Lawmakers want secure payments sooner

Senators are pushing credit card companies to accelerate efforts to make payment methods more secure.

During a Senate Judiciary Committee hearing on data breaches Tuesday, senators questioned the efforts of MasterCard and Visa to incorporate chip technology into their credit cards.

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MasterCard and Visa plan for these “chip card” systems to be widespread by October 2015, Sen. Al FrankenAlan (Al) Stuart FrankenOvernight Tech: Senate panel subpoenaed ex-Yahoo chief | Twitter gives all users 280 characters | FBI can't access Texas shooter's phone | EU wants tax answers from Apple Week ahead: DHS nominee heads before Senate | Ex-Yahoo chief to testify on hack | Senators dig into election security Feinstein: Sessions should re-testify on Russia meetings MORE (D-Minn.) said. “I wish that could be hurried.”

Sen. Mazie HironoMazie Keiko HironoSenators discuss 'me too' campaign on sexual harassment Dem senator: Trump's feuding with McCain shows how 'egocentric' he is Dem rep: Trump's DACA demands 'lack basic humanity' MORE (D-Hawaii) asked witnesses whether Congress should write legislation to encourage MasterCard and Visa to implement this newer, more secure technology more quickly.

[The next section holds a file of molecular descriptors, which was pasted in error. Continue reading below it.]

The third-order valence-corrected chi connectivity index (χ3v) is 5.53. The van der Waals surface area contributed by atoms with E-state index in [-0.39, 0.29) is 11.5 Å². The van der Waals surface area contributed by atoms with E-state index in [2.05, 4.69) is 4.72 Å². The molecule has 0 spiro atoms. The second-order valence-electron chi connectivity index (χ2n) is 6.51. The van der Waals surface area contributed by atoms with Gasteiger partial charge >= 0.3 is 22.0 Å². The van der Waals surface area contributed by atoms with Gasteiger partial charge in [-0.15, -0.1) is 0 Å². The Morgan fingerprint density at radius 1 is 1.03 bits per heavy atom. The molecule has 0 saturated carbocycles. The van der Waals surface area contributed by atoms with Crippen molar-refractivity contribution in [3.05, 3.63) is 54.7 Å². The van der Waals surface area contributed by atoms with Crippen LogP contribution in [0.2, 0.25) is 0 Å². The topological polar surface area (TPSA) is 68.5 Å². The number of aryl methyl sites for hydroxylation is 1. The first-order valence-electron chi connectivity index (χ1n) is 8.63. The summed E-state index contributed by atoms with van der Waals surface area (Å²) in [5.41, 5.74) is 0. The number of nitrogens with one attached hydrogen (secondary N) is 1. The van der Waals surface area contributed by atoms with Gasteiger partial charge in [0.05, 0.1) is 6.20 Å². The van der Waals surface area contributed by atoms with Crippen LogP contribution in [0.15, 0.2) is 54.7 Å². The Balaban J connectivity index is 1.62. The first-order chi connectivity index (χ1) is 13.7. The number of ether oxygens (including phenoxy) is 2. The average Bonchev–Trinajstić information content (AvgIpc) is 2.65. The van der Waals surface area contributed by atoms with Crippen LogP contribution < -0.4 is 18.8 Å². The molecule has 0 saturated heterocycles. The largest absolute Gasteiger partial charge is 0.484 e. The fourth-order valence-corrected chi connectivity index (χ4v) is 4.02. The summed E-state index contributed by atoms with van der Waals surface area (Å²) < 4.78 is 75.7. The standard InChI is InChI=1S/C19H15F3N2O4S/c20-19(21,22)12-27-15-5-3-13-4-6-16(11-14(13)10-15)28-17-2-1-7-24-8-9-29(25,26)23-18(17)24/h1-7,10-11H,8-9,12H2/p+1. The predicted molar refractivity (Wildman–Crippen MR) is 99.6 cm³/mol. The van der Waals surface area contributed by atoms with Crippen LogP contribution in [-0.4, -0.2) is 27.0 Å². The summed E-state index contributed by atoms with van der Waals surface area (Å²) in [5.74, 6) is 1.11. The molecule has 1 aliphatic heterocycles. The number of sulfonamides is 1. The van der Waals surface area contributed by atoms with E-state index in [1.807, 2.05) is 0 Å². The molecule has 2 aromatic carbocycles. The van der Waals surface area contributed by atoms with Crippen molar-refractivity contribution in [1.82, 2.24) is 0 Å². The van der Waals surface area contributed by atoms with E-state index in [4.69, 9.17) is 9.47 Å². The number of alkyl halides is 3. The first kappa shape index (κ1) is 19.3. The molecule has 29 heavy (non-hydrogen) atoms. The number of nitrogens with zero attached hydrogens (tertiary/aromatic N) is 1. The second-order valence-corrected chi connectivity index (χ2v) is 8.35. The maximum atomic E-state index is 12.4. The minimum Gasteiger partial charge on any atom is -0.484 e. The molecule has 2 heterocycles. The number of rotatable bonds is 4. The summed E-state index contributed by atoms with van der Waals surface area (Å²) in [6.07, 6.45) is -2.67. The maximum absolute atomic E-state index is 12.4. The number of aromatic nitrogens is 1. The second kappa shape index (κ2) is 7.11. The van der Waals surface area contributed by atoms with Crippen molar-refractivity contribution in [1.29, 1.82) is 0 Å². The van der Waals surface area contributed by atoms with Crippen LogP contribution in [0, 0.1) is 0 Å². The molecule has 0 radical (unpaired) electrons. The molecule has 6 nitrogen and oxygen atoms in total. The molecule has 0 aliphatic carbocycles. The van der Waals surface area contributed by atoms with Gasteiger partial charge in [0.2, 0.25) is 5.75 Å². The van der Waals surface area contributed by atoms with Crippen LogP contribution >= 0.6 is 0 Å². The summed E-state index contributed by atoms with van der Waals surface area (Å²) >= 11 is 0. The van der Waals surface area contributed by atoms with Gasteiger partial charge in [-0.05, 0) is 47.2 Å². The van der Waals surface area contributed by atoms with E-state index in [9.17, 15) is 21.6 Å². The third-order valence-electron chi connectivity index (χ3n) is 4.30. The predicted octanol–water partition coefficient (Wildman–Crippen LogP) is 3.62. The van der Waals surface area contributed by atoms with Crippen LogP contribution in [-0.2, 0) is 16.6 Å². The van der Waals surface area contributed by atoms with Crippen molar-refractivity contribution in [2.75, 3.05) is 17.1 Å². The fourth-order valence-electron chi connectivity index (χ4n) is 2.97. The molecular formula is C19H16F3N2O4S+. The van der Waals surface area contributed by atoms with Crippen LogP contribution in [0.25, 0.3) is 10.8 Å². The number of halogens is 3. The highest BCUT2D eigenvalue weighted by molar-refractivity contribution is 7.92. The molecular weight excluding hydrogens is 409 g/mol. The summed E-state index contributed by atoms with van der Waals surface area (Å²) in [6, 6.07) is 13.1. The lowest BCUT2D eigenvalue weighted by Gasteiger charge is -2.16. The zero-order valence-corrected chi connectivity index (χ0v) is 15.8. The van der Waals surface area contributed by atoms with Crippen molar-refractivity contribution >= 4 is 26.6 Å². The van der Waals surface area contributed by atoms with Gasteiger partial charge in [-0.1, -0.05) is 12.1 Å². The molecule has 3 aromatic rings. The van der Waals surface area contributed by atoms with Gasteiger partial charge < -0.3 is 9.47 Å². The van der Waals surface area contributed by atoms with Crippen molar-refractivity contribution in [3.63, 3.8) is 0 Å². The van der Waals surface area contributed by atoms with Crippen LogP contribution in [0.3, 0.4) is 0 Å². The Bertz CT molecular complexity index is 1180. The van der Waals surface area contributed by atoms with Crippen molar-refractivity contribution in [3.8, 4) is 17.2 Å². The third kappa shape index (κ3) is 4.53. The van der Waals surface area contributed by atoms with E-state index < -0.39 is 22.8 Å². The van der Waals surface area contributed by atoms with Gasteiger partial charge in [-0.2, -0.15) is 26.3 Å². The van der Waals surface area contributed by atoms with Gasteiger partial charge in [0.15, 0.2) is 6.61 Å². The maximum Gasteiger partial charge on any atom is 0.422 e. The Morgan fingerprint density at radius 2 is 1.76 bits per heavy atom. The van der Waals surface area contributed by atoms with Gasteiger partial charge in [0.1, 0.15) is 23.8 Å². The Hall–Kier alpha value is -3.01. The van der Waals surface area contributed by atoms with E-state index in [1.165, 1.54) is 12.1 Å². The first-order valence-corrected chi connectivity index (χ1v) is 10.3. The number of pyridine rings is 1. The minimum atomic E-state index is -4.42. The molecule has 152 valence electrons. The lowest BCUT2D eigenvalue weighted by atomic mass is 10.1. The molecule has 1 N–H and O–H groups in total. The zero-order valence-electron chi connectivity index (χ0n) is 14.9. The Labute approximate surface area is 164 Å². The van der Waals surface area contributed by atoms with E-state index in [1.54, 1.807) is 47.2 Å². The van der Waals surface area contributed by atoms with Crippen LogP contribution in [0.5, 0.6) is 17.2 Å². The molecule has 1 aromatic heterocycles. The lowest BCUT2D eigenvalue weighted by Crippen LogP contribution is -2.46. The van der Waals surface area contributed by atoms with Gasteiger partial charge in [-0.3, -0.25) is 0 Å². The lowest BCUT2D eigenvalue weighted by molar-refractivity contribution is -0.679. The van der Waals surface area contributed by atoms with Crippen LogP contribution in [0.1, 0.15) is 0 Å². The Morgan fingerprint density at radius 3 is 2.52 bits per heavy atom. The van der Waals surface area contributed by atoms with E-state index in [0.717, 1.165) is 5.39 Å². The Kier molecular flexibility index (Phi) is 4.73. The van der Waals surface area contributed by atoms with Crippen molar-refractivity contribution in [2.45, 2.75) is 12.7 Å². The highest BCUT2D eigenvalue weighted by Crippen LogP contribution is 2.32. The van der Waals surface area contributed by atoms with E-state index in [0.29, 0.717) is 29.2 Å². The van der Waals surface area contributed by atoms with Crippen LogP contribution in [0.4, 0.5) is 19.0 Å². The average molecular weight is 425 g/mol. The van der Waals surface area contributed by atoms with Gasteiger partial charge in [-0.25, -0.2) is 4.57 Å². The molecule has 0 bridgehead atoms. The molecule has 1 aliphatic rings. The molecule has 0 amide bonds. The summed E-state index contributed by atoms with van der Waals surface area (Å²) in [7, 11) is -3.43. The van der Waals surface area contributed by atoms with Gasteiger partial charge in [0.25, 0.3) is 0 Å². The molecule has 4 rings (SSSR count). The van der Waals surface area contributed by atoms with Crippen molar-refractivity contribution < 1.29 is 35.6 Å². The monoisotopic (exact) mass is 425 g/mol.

The hearing comes after weeks of news reports about major U.S. companies — including retailers like Target and Neiman Marcus and hotel chains — have suffered data breaches, impacting the data of U.S. consumers. More secure payment technology would protect consumers in these instances, lawmakers said.

Delara Derakhshani, policy counsel at Consumers Union, encouraged lawmakers to consider putting that kind of pressure on the credit card companies.

Target Chief Financial Officer John Mulligan — who testified at the hearing — said that the company is accelerating its efforts to equip store credit cards with this chip technology. 

“It is technologies like that that we think are important, and we are committed to accelerating our efforts,” he said.